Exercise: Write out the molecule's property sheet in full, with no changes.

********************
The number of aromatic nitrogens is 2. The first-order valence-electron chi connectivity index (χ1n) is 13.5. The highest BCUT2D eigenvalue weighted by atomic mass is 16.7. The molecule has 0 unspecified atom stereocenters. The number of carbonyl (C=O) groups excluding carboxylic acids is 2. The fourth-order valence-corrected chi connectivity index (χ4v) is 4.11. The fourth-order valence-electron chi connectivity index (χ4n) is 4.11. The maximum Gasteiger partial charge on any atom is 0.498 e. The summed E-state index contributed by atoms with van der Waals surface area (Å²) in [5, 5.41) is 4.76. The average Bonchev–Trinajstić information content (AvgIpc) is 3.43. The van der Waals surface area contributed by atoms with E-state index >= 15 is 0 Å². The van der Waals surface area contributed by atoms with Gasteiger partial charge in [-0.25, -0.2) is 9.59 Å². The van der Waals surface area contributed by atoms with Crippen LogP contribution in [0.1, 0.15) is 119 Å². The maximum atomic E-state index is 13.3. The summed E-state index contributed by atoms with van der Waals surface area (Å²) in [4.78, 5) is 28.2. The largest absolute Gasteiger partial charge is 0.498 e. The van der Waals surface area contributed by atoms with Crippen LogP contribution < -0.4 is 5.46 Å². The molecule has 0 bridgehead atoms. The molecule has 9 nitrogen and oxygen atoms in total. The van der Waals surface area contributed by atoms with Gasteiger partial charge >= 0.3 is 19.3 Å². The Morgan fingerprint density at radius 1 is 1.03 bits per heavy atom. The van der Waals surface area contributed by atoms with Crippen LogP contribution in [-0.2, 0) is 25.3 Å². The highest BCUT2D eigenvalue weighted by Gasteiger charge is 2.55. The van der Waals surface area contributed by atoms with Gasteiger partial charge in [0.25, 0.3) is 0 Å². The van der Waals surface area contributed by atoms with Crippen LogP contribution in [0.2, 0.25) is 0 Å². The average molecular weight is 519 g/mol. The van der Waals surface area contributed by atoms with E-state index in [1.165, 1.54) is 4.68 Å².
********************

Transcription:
The number of aromatic nitrogens is 2. The first-order valence-electron chi connectivity index (χ1n) is 13.5. The highest BCUT2D eigenvalue weighted by atomic mass is 16.7. The molecule has 0 unspecified atom stereocenters. The number of carbonyl (C=O) groups excluding carboxylic acids is 2. The fourth-order valence-corrected chi connectivity index (χ4v) is 4.11. The fourth-order valence-electron chi connectivity index (χ4n) is 4.11. The maximum Gasteiger partial charge on any atom is 0.498 e. The summed E-state index contributed by atoms with van der Waals surface area (Å²) in [5, 5.41) is 4.76. The average Bonchev–Trinajstić information content (AvgIpc) is 3.43. The van der Waals surface area contributed by atoms with E-state index >= 15 is 0 Å². The van der Waals surface area contributed by atoms with Gasteiger partial charge in [-0.25, -0.2) is 9.59 Å². The van der Waals surface area contributed by atoms with Crippen LogP contribution in [0.1, 0.15) is 119 Å². The maximum atomic E-state index is 13.3. The summed E-state index contributed by atoms with van der Waals surface area (Å²) in [4.78, 5) is 28.2. The largest absolute Gasteiger partial charge is 0.498 e. The van der Waals surface area contributed by atoms with Crippen LogP contribution < -0.4 is 5.46 Å². The molecule has 0 bridgehead atoms. The molecule has 9 nitrogen and oxygen atoms in total. The van der Waals surface area contributed by atoms with Gasteiger partial charge >= 0.3 is 19.3 Å². The Morgan fingerprint density at radius 1 is 1.03 bits per heavy atom. The van der Waals surface area contributed by atoms with Crippen LogP contribution in [-0.2, 0) is 25.3 Å². The highest BCUT2D eigenvalue weighted by Gasteiger charge is 2.55. The van der Waals surface area contributed by atoms with Gasteiger partial charge in [0.25, 0.3) is 0 Å². The van der Waals surface area contributed by atoms with Crippen LogP contribution in [0.2, 0.25) is 0 Å². The average molecular weight is 519 g/mol. The van der Waals surface area contributed by atoms with E-state index in [1.165, 1.54) is 4.68 Å².